I only mention this because Dan Savage, during an April 12conference on journalism, managed to refer to parts of the Bible in no uncertain terms. “We’ll just talk about the Bible for a second,” Savage said. “People often point out that they can’t help it — they can’t help with the anti-gay bullying, because it says right there in Leviticus, it says right there in Timothy, it says right there in Romans, that being gay is wrong... We can learn to ignore the bull[excrement] in the Bible about gay people. The same way, the same way we have learned to ignore the [redacted] in the Bible about shellfish, about slavery, about dinner, about farming, about menstruation, about virginity, about masturbation. We ignore [redacted] in the Bible about all sorts of things.”
It’s causing a minor firestorm. Conservative commentators are accusing Savage of bullying. Several students walked out, and he called their response “pansy-[patooted].” He has since apologized for that — but not for the first few Biblical turdblossoms.
Dan Savage, like most humans, encompasses an array of contradictions. He is simultaneously most famous for his anti-bullying It Gets Better Project — and for his cruel redefinition of Rick Santorum’s last name. He’s a gay activist, “cultural Catholic,” and married father. He has an MTV show. And he gives pretty solid relationship advice.
I’ve been an avid Savage reader since before he renamed Rick Santorum, watching as he went from someone who had opinions to someone people had opinions about. He’s become — wittingly or un — one of the people who set the terms of national debate. Now he’s hit the point where enough people are listening to him at any given time that someone periodically demands that he apologize.
So what to do?
The indignation machine these days is remarkably well-oiled. As John Shore noted: “I, for one, have no idea what the world has come to, when a person who has made his career out of speaking, in the most unadorned language possible, directly to great numbers of young people about some of the most important issues in their lives, dares to speak in unadorned language directly to a great number of young people about one of the most important issues in American life today.”
But even if the machine were slightly rustier, it isn’t hard to muster up dudgeon when someone flat-out insults your religious text, especially in the terms Savage picked.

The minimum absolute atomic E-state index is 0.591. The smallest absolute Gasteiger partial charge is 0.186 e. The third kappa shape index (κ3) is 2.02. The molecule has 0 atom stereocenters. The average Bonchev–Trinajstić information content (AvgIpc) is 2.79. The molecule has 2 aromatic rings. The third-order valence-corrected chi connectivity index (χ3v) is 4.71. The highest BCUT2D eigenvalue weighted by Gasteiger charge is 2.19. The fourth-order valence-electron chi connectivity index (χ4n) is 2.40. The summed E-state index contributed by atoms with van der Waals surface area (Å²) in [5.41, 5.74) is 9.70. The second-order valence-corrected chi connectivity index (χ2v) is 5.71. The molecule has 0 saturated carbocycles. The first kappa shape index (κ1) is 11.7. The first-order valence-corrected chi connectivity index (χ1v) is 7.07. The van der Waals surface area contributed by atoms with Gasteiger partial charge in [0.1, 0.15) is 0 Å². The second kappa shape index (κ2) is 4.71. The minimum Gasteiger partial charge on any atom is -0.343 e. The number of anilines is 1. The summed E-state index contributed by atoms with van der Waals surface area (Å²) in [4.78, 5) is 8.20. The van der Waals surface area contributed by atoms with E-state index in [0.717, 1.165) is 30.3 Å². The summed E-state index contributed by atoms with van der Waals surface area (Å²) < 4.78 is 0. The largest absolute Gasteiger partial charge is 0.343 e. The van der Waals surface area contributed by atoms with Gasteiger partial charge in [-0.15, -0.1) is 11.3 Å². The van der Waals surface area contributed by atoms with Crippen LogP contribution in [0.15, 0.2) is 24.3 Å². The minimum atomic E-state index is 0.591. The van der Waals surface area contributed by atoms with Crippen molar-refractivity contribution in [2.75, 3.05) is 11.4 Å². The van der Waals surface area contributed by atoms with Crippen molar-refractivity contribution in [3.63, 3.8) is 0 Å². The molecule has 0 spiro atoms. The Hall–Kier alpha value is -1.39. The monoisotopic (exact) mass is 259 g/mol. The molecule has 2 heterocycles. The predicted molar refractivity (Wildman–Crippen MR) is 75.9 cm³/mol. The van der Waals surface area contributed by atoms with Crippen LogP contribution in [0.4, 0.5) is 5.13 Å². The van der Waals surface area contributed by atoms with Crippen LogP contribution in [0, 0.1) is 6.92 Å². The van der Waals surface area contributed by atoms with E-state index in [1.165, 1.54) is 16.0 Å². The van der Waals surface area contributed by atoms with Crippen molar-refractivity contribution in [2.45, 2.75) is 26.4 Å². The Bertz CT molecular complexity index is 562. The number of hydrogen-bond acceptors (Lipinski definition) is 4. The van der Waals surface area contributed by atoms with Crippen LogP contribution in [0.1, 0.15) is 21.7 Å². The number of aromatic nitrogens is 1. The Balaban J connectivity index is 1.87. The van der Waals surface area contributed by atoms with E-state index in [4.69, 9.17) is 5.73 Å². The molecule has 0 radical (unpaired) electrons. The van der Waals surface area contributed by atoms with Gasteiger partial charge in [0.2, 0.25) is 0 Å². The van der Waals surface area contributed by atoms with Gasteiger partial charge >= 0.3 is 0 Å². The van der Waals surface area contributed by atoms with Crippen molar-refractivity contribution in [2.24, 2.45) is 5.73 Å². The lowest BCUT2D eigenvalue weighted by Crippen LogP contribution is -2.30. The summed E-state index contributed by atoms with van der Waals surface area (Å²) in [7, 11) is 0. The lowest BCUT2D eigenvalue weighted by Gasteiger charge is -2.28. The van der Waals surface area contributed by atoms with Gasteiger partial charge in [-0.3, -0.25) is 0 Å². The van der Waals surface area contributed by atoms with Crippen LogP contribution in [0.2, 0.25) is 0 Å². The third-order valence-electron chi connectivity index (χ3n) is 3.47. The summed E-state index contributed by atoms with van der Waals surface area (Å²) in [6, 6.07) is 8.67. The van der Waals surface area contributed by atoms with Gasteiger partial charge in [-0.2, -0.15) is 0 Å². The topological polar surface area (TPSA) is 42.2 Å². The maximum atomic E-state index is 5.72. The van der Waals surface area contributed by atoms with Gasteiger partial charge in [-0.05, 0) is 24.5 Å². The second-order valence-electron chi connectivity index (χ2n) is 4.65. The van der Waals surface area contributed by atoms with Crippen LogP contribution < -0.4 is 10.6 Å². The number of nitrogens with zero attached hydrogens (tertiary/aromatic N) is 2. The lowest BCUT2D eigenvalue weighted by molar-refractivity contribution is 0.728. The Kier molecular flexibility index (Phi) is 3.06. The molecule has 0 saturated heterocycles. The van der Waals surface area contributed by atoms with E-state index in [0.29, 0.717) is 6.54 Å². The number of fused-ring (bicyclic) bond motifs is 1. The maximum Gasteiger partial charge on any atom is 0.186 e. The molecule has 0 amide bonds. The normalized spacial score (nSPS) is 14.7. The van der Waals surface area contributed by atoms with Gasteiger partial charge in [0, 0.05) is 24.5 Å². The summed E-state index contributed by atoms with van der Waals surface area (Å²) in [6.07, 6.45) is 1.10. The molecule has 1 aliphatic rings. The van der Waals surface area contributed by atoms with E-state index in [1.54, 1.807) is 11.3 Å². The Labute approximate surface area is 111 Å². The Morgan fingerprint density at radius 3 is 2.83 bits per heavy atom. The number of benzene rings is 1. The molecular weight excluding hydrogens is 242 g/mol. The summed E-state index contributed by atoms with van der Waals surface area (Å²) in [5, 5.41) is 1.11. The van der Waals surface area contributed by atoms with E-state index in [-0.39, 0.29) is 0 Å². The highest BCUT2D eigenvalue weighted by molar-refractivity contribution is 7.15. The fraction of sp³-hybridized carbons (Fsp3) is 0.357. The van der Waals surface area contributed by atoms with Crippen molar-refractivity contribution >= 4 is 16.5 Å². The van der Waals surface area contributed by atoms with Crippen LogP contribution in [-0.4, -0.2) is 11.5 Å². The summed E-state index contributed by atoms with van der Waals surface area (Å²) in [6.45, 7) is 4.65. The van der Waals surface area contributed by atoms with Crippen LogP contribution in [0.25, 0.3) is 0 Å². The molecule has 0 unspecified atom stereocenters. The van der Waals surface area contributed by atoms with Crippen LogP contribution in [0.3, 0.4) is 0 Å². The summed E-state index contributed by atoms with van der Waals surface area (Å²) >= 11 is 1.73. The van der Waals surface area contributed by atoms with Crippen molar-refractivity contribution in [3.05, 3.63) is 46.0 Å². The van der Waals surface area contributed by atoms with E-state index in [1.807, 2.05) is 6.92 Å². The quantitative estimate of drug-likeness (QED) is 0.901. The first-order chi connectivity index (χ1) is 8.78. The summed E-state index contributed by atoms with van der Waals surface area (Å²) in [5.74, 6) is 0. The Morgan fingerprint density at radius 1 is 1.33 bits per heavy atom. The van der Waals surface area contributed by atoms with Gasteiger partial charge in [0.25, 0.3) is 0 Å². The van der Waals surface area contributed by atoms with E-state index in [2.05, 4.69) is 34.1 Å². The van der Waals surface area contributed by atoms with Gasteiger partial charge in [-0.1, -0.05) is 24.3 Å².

Then again, Savage has made a career out of arguing that the urge to be polite to everyone has to have some limits. If people earnestly believe that they are justified in treating you badly, if they object to your very existence on what seem to them to be moral grounds, you are justified in calling them out on it. Sometimes, you can go so far as to rename them. If someone tells you that you will burn in Hell for all eternity, you can turn around and say unprintable things about his religious text.
No one is ever entirely bad. That would be too easy. Josef Stalin was probably good with house plants and could soothe crying babies with a glance. But there comes a point when that is not enough. Someone strikes you on the cheek, and you sock him one right back. Someone takes half your cloak, and you write an unflattering article about him on the Internet.
Sure, it’s a bit Old-Testamenty. But people have disagreed about the correct meaning and emphasis of the Bible for decades. Back in the early days, there were schisms over the insertion or removal of a single iota. (There was no television then.)
Thomas Jefferson went through the text redacting the parts with which he disagreed. But he never said anything really impolite — like calling certain chapters and verses [excrement], or saying that anyone who disagreed with him would burn in Hell for all eternity.
Whoever said that words can’t hurt you never was hit on the head with large chunks of Leviticus. A study by PublicReligion.org suggests that most kids have been.
Ask a Millennial these days about religion, and we’re torn. Sixty-three percent of us say that modern-day Christianity “consistently shows love for other people.” But 64 percent say “anti-gay” describes Christianity somewhat or very well. And 62 percent of us call it “judgmental.” Of course, to be judgmental is one of the critical functions of religion. If we just wandered around feeling vaguely loved all the time, we’d be at a Joel Osteen rally.
Something must be wrong.
The fact that the judging and smiting bits of the Bible are the first things that leap to mind for so many is troubling. There are so many better parts. The Book has been a force for good for hundreds of years. So it’s a shame that the people with angry signs who go around reciting Leviticus in malls have soured so many.
Still, I quail at this sort of language, and I’m glad Savage apologized for the second bit at least. The ruder you are in disagreeing with someone, the more likely he is to leap into his bunker and assume that he can write you off as a person. There are some insults you can only answer by Googling the person who uttered them and reassuring yourself with thoughts of his large pores, bad taste in music, or the cruel way his last name has been redefined. But this kind of entrenched ad hominem dismissal does little for the discussion as a whole. Then again, maybe this kind of thinking is why I am toiling away in comparative obscurity and Savage is a major media figure.
But Savage’s circle has been expanding for a reason. In a perverse way, if he’s in a position to make other people feel bullied, that’s a sign of progress. If only we'd come far enough he didn’t have to use that position to do so.